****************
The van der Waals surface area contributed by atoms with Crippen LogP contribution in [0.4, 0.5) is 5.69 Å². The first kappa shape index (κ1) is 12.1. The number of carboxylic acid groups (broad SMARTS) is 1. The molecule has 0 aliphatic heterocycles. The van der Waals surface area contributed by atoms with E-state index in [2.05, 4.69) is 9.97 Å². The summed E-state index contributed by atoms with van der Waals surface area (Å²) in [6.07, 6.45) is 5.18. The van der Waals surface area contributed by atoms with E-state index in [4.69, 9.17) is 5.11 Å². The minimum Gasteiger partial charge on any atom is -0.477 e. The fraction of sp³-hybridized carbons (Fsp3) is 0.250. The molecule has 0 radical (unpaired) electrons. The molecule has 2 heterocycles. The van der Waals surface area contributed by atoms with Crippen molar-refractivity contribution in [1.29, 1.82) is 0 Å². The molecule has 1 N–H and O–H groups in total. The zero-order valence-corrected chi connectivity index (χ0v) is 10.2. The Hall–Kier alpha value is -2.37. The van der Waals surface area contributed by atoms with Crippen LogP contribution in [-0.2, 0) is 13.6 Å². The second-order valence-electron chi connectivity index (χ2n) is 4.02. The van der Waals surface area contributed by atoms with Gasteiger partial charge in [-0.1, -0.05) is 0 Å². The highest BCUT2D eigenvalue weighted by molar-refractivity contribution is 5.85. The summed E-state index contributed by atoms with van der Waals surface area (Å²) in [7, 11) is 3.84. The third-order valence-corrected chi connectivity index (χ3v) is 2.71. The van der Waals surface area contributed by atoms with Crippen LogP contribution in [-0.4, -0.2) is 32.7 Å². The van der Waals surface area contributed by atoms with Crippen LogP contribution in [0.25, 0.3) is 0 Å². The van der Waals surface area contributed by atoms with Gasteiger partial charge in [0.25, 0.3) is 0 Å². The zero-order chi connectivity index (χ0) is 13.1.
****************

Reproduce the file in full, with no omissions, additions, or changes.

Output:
The van der Waals surface area contributed by atoms with Crippen LogP contribution in [0.4, 0.5) is 5.69 Å². The first kappa shape index (κ1) is 12.1. The number of carboxylic acid groups (broad SMARTS) is 1. The molecule has 0 aliphatic heterocycles. The van der Waals surface area contributed by atoms with E-state index in [2.05, 4.69) is 9.97 Å². The summed E-state index contributed by atoms with van der Waals surface area (Å²) in [6.07, 6.45) is 5.18. The van der Waals surface area contributed by atoms with E-state index in [4.69, 9.17) is 5.11 Å². The minimum Gasteiger partial charge on any atom is -0.477 e. The fraction of sp³-hybridized carbons (Fsp3) is 0.250. The molecule has 0 radical (unpaired) electrons. The molecule has 2 heterocycles. The van der Waals surface area contributed by atoms with Crippen molar-refractivity contribution in [1.29, 1.82) is 0 Å². The molecule has 1 N–H and O–H groups in total. The zero-order valence-corrected chi connectivity index (χ0v) is 10.2. The Hall–Kier alpha value is -2.37. The van der Waals surface area contributed by atoms with Crippen LogP contribution in [-0.2, 0) is 13.6 Å². The second-order valence-electron chi connectivity index (χ2n) is 4.02. The van der Waals surface area contributed by atoms with Gasteiger partial charge in [-0.1, -0.05) is 0 Å². The highest BCUT2D eigenvalue weighted by molar-refractivity contribution is 5.85. The summed E-state index contributed by atoms with van der Waals surface area (Å²) in [7, 11) is 3.84. The third-order valence-corrected chi connectivity index (χ3v) is 2.71. The van der Waals surface area contributed by atoms with Crippen LogP contribution in [-0.4, -0.2) is 32.7 Å². The van der Waals surface area contributed by atoms with Crippen LogP contribution in [0.25, 0.3) is 0 Å². The van der Waals surface area contributed by atoms with Gasteiger partial charge in [0.25, 0.3) is 0 Å². The zero-order chi connectivity index (χ0) is 13.1.